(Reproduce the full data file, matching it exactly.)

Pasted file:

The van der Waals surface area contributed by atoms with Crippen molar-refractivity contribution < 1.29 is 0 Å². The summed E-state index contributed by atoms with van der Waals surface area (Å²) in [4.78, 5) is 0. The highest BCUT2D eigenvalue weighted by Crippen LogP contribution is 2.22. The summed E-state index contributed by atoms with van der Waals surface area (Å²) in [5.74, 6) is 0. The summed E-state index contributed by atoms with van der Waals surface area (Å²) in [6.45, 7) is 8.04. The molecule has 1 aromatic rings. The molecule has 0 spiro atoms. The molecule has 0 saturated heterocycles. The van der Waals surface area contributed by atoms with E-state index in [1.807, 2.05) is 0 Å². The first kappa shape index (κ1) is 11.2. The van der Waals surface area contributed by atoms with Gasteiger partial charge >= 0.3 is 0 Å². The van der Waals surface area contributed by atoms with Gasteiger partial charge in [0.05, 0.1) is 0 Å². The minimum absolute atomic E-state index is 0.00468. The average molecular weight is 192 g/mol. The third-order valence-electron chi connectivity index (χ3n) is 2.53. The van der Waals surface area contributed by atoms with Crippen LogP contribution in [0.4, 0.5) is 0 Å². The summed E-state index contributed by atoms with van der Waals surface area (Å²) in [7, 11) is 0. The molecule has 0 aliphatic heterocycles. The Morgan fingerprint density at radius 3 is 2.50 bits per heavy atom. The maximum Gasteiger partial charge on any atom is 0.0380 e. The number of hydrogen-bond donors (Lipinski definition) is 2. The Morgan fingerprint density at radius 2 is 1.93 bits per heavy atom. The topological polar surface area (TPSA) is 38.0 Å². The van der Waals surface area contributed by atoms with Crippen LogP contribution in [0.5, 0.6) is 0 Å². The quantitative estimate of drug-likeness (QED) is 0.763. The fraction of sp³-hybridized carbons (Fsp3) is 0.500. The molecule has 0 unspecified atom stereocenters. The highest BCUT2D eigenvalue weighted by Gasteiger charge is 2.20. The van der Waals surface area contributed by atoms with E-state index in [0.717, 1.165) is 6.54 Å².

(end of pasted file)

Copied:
The van der Waals surface area contributed by atoms with Crippen molar-refractivity contribution < 1.29 is 0 Å². The summed E-state index contributed by atoms with van der Waals surface area (Å²) in [4.78, 5) is 0. The highest BCUT2D eigenvalue weighted by Crippen LogP contribution is 2.22. The summed E-state index contributed by atoms with van der Waals surface area (Å²) in [5.74, 6) is 0. The summed E-state index contributed by atoms with van der Waals surface area (Å²) in [6.45, 7) is 8.04. The molecule has 1 aromatic rings. The molecule has 0 spiro atoms. The molecule has 0 saturated heterocycles. The van der Waals surface area contributed by atoms with E-state index in [1.807, 2.05) is 0 Å². The first kappa shape index (κ1) is 11.2. The van der Waals surface area contributed by atoms with Gasteiger partial charge >= 0.3 is 0 Å². The van der Waals surface area contributed by atoms with Gasteiger partial charge in [0.05, 0.1) is 0 Å². The minimum absolute atomic E-state index is 0.00468. The average molecular weight is 192 g/mol. The third-order valence-electron chi connectivity index (χ3n) is 2.53. The van der Waals surface area contributed by atoms with Crippen LogP contribution in [0.4, 0.5) is 0 Å². The summed E-state index contributed by atoms with van der Waals surface area (Å²) in [7, 11) is 0. The molecule has 0 aliphatic heterocycles. The Morgan fingerprint density at radius 3 is 2.50 bits per heavy atom. The maximum Gasteiger partial charge on any atom is 0.0380 e. The number of hydrogen-bond donors (Lipinski definition) is 2. The Morgan fingerprint density at radius 2 is 1.93 bits per heavy atom. The topological polar surface area (TPSA) is 38.0 Å². The van der Waals surface area contributed by atoms with Crippen LogP contribution in [0.5, 0.6) is 0 Å². The quantitative estimate of drug-likeness (QED) is 0.763. The fraction of sp³-hybridized carbons (Fsp3) is 0.500. The molecule has 0 unspecified atom stereocenters. The highest BCUT2D eigenvalue weighted by Gasteiger charge is 2.20. The van der Waals surface area contributed by atoms with E-state index in [0.717, 1.165) is 6.54 Å².